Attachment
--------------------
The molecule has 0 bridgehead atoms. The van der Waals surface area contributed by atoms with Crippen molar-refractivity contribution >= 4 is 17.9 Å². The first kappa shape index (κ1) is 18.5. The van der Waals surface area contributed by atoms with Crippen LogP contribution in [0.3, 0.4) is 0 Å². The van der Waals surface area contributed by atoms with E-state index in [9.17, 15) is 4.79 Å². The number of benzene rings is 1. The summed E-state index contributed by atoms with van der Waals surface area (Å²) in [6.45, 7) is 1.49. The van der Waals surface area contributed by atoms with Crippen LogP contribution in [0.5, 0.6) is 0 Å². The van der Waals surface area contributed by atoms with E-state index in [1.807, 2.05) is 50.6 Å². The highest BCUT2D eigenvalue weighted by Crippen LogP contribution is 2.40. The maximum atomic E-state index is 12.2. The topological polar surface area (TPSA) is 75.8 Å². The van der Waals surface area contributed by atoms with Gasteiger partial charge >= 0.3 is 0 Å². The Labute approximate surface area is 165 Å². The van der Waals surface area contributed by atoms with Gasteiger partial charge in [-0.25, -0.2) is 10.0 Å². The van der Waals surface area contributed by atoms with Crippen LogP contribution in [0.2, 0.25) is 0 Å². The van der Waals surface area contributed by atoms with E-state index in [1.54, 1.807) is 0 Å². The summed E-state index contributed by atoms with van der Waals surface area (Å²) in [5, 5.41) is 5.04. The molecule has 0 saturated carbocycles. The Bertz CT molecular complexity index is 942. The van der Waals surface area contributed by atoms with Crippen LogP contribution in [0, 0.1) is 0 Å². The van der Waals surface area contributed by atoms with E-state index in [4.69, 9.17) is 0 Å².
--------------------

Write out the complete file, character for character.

The molecule has 0 bridgehead atoms. The van der Waals surface area contributed by atoms with Crippen molar-refractivity contribution >= 4 is 17.9 Å². The first kappa shape index (κ1) is 18.5. The van der Waals surface area contributed by atoms with Crippen LogP contribution in [0.3, 0.4) is 0 Å². The van der Waals surface area contributed by atoms with E-state index in [9.17, 15) is 4.79 Å². The number of benzene rings is 1. The summed E-state index contributed by atoms with van der Waals surface area (Å²) in [6.45, 7) is 1.49. The van der Waals surface area contributed by atoms with Crippen LogP contribution in [0.5, 0.6) is 0 Å². The van der Waals surface area contributed by atoms with E-state index in [1.807, 2.05) is 50.6 Å². The highest BCUT2D eigenvalue weighted by Crippen LogP contribution is 2.40. The maximum atomic E-state index is 12.2. The topological polar surface area (TPSA) is 75.8 Å². The van der Waals surface area contributed by atoms with Gasteiger partial charge >= 0.3 is 0 Å². The Labute approximate surface area is 165 Å². The van der Waals surface area contributed by atoms with Gasteiger partial charge in [-0.25, -0.2) is 10.0 Å². The van der Waals surface area contributed by atoms with Crippen LogP contribution in [0.2, 0.25) is 0 Å². The van der Waals surface area contributed by atoms with E-state index in [1.54, 1.807) is 0 Å². The summed E-state index contributed by atoms with van der Waals surface area (Å²) in [5, 5.41) is 5.04. The molecule has 0 saturated carbocycles. The Bertz CT molecular complexity index is 942. The van der Waals surface area contributed by atoms with Crippen LogP contribution in [0, 0.1) is 0 Å². The van der Waals surface area contributed by atoms with E-state index in [4.69, 9.17) is 0 Å².